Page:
The Heart of the Matter: Proton Therapy Can Prevent Radiation-Induced Heart Disease

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Content and information provided by Rebecca Bergeron, RN, BSN, OCN Director of Clinical Services for Provision CARES Proton Therapy Knoxville

February is American Heart Month, and it is the perfect time to talk about preventing unnecessary radiation dose to the heart, often times causing radiation-induced heart disease. When people begin their fight against cancer, they are most likely not thinking about reducing their future risk of heart disease; however, this is certainly something we are thinking about at Provision CARES Proton Therapy.  (more…)

Remembering caregivers

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When someone is diagnosed with a disease such as cancer or Alzheimer’s, they do not suffer alone.

In fact, 39.8 million caregivers provide unpaid care to an adult with a disability or illness—or 16.6 percent of Americans—according to the Family Caregiver Alliance. For those who live with the one they’re caring for, the responsibilities become a fulltime job, with spouses or children or partners averaging more than 44 hours per week in meeting a wide-ranging set of needs. These can including everything from feeding and dressing to shopping and paying the bills. (more…)

National particle therapy conference boosts proton therapy’s profile

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Proton therapy got positive billing at the recent Particle Therapy Cooperative Group, as researchers from across the country presented findings that showed proton therapy reduced potentially life-altering side effects and improved survival rates for cancer patients.

The National Association for Proton Therapy (NAPT) released a summary of the results, which included the findings of studies focused on esophageal, prostate and breast cancer. (more…)

Breast cancer awareness—know your options

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Sometimes people just get the genetic short end of the stick, but you’d never know Tammy Coleman was one of those people.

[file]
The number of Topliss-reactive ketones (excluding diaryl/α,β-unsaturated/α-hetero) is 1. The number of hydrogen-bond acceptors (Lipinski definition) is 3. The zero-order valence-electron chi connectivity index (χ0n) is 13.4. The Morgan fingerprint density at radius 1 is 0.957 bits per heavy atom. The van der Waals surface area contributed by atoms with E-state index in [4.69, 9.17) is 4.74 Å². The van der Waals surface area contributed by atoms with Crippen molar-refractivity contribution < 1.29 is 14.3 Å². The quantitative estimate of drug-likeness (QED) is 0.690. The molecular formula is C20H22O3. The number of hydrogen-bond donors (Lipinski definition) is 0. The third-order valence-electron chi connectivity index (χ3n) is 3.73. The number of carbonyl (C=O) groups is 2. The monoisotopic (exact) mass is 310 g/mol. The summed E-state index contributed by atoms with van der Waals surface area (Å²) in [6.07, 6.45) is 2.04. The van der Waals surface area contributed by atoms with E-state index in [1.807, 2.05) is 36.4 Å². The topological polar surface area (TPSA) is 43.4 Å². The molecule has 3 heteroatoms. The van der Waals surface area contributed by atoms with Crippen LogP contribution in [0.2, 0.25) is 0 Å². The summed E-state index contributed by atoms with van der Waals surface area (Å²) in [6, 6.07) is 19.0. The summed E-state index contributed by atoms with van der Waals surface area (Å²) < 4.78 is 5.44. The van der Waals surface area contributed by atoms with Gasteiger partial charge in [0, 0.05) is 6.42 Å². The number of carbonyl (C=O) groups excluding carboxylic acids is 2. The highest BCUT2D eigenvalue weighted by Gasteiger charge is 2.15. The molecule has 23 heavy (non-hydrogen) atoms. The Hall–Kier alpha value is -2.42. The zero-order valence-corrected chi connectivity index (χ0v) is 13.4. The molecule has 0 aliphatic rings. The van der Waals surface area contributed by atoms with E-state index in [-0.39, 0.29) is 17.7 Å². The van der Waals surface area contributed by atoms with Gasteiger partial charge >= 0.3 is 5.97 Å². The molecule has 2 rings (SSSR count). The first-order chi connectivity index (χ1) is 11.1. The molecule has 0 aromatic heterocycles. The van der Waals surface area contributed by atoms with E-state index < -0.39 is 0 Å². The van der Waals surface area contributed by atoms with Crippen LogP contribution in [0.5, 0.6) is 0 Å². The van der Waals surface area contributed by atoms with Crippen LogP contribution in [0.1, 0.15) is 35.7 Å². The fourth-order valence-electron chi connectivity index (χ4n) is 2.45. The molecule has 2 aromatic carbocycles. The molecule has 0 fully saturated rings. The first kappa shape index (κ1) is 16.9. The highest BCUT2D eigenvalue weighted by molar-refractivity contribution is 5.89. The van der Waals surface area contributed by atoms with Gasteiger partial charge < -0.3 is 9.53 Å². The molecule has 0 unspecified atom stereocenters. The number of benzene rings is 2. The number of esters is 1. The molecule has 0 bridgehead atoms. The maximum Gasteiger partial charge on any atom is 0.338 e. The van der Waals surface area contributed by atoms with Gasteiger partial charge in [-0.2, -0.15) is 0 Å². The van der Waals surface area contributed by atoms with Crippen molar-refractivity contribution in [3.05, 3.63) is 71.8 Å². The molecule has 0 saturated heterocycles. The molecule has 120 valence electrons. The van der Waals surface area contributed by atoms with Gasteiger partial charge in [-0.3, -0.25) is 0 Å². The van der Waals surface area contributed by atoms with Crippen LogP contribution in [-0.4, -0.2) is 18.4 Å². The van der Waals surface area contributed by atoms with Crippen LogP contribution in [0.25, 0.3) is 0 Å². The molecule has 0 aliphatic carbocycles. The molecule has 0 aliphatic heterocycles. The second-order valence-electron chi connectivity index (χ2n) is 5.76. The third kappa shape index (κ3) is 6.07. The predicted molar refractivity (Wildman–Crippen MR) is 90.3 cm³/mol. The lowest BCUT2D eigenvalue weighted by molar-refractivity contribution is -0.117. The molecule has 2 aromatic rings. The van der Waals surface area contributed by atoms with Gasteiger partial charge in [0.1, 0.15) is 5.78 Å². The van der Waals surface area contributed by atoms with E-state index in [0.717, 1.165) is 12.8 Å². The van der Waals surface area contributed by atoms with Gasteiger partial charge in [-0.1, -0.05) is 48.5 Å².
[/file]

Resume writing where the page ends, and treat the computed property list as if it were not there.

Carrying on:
Her upbeat personality and contagious enthusiasm belie two heart attacks, a stroke, congestive heart failure and complications related to high blood pressure. And that was all before she was diagnosed with breast cancer—something that ran in her family.

Genetic testing revealed her as the recipient of a genetic mutation that made it highly probable she would develop ovarian cancer too, so within one day Coleman received a double mastectomy and complete hysterectomy.

She had to do chemo, and doctors recommended radiation as well. Because of her existing health problems, particularly related to her heart condition, specialists recommended proton therapy. The targeted nature of protons allow for the benefit of radiation therapy without the collateral damage to surrounding healthy tissue in heart and lungs. (more…)

Local program combines PSA testing with blood donation

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This year Eddie Check is doing the same thing it’s been doing for the past 14 years: providing prostate cancer screenings and blood donations to the people of East Tennessee.

This year’s event kicks off Thursday, Sept. 14, and will be hosted at 12 sites throughout the Knoxville region on Thursday and Friday. The event offers free PSA screenings to men over 40 years old—blood donations encouraged but not required. (more…)